For many years, taxpayers have been able to defer recognition of gain on the disposition of assets by engaging in Sec. 1031 like-kind exchanges. Consequently, many questions and issues surrounding these transactions have been addressed, but many cases and rulings continue to arise each year. This article analyzes these cases and rulings and identifies questions that still need to be answered.
NOL & Other Tax Attributes
Change the character of a loss from ordinary to capital, and a taxpayer runs the risk of deferring or even failing to realize a tax benefit. While the general rules regarding characterization of gains or losses are well-known, more obscure statutory provisions can change an otherwise ordinary gain or loss into a capital gain or loss.
The Court of Federal Claims denied approximately $1.6 billion in cost basis related to decommissioning liabilities assumed in connection with the purchase of three nuclear power plants.
The IRS issued final regulations under Sec. 362(e)(2) that provide guidance on the determination of the bases of assets (including stock) transferred in certain nonrecognition transactions to which Sec. 362(e)(2) limitations on built-in losses apply.
Under Sec. 631(b), gains or losses from the sale of standing timber are considered gains and/or losses from the sale of business use property.
The existence of convertible debt, incentive stock options, warrants, and preferred stock, along with the need for additional capital, creates opportunities for tech companies to issue additional qualified small business stock in 2013.
The uncertainty surrounding the ordering rules of the 10% limit on the charitable deduction and the 90% limit on the ATNOL deduction has been affecting more corporate taxpayers as the economy recovers and these corporations start generating current-period taxable income.
While practitioners typically think of the application of the CERT rules in cases of debt-financed distributions or stock acquisitions, the rules could apply even if the underlying transaction is not debt-financed.
The IRS issued final regulations that provide guidance on the recognition of built-in gain in certain transfers of property from a C corporation to a RIC or REIT.
If a transaction satisfies the substantive tests for certain subchapter C nonrecognition provisions, can the taxpayer nonetheless achieve a taxable exchange by intentionally violating procedural requirements?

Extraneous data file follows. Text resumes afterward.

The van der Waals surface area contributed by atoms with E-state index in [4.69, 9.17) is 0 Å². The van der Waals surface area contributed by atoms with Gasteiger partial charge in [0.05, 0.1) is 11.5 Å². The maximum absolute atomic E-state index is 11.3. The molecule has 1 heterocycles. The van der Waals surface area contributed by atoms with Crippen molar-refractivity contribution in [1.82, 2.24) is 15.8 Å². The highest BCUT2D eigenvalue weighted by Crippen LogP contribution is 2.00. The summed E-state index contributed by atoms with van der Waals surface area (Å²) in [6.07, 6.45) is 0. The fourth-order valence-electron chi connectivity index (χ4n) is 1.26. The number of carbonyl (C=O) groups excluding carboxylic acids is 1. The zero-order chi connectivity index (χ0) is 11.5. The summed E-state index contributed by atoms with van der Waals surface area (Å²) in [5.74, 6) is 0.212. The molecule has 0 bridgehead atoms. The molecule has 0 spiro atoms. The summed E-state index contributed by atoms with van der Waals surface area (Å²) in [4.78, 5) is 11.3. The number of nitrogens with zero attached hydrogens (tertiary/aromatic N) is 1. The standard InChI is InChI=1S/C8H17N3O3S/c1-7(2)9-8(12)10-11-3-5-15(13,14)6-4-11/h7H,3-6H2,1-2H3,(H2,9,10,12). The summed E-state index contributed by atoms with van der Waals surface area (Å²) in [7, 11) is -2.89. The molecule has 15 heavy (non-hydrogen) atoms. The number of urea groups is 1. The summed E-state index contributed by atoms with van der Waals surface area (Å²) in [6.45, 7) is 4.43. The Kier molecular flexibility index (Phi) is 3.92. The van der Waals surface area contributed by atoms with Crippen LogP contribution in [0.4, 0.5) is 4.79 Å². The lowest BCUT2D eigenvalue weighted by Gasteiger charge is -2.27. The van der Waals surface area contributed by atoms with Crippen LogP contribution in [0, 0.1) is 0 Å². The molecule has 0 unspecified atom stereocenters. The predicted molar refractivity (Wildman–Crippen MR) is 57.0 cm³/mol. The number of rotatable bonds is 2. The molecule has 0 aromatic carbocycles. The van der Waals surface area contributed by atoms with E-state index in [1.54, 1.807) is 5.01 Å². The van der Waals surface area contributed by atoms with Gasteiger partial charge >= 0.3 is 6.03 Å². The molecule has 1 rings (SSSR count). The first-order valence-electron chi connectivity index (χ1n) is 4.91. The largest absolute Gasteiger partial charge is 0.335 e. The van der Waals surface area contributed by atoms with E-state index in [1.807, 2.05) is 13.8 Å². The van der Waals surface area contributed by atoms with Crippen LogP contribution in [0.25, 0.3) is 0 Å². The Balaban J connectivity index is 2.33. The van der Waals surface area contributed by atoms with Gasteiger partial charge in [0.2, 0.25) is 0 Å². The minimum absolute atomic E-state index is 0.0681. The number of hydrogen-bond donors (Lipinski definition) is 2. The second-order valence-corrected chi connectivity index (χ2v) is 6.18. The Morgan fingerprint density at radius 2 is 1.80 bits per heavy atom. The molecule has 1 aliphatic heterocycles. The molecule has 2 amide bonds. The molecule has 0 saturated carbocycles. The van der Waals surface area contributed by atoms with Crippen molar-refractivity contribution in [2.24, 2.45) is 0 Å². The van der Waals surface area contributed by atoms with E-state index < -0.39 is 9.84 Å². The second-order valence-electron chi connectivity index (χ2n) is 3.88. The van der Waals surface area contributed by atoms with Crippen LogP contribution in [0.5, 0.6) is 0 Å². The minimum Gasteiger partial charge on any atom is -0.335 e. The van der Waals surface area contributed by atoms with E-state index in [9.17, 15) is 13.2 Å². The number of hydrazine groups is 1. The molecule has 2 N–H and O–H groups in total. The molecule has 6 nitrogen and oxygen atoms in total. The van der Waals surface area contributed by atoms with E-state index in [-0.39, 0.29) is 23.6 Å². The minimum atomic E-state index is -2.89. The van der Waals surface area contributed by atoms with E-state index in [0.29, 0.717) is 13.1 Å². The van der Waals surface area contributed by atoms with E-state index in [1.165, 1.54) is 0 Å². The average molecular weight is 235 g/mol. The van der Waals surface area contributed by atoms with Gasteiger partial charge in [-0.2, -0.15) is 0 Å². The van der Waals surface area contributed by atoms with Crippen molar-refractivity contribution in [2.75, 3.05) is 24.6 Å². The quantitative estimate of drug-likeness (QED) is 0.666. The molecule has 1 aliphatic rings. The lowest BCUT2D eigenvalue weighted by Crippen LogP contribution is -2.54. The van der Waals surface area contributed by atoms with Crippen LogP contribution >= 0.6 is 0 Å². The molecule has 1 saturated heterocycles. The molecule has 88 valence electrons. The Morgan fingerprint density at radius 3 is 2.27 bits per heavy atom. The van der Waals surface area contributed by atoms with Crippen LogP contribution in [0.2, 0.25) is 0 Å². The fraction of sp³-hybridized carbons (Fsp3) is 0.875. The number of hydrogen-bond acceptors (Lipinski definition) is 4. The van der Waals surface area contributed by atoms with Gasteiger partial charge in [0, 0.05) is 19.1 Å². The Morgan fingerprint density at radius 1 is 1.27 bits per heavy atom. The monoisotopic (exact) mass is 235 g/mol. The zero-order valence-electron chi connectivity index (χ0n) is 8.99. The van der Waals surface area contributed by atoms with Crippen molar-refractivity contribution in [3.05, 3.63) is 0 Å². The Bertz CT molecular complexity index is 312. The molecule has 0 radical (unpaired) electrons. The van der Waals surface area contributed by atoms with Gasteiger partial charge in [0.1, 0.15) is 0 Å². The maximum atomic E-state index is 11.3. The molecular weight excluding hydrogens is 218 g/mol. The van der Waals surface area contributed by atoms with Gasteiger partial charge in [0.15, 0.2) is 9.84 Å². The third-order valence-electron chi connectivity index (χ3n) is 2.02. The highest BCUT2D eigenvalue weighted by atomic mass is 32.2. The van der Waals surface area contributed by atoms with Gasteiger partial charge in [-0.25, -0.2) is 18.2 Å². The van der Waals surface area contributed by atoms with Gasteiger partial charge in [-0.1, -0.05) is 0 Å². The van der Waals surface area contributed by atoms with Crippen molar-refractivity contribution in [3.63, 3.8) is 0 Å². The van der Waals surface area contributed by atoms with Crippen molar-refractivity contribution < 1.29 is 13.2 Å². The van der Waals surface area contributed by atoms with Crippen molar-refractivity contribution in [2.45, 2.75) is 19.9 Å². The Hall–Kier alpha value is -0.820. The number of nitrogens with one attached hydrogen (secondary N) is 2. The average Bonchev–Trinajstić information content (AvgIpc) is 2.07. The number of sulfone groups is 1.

Qualifying for like-kind exchange treatment becomes more complicated if the property exchanged is “underwater”—that is, the debt on the property exceeds its fair market value.
The IRS issued proposed regulations to update the rules that apply to U.S. taxpayers that fail to file gain recognition agreements when they transfer certain property to foreign corporations in nonrecognition transactions
The IRS published regulations addressing certain integrated transactions that involve a foreign currency denominated debt instrument and multiple associated hedging transactions.
The IRS ruled that state law property classification does not control whether exchanged properties are considered of “like kind” for purposes of Sec. 1031.
The IRS issued proposed regulations governing the availability of NOL deductions that are attributable to corporate equity reduction transactions.
Financial blocker entities are used as a mechanism to prevent funds from potentially being engaged in a U.S. trade or business.
Understanding the rules for deducting losses on worthless securities is necessary to determine the correct timing of the loss deduction.
Assumptions and other transfers of debt between corporations and shareholders or between partnerships and partners can often be tax free as part of a contribution, distribution, reorganization, or liquidation. This article analyzes several types of debt transfers and their potential for recognition of gain or loss and income from cancellation of debt.
The emergence of online marketplaces and auction houses has provided a single point of contact for both sellers and buyers, making sales and purchases of transferable state tax credits more common.
This item illustrates how transfers of items outside a U.S. consolidated group can trigger a deferred intercompany gain and suggests ways to avoid that result in certain situations.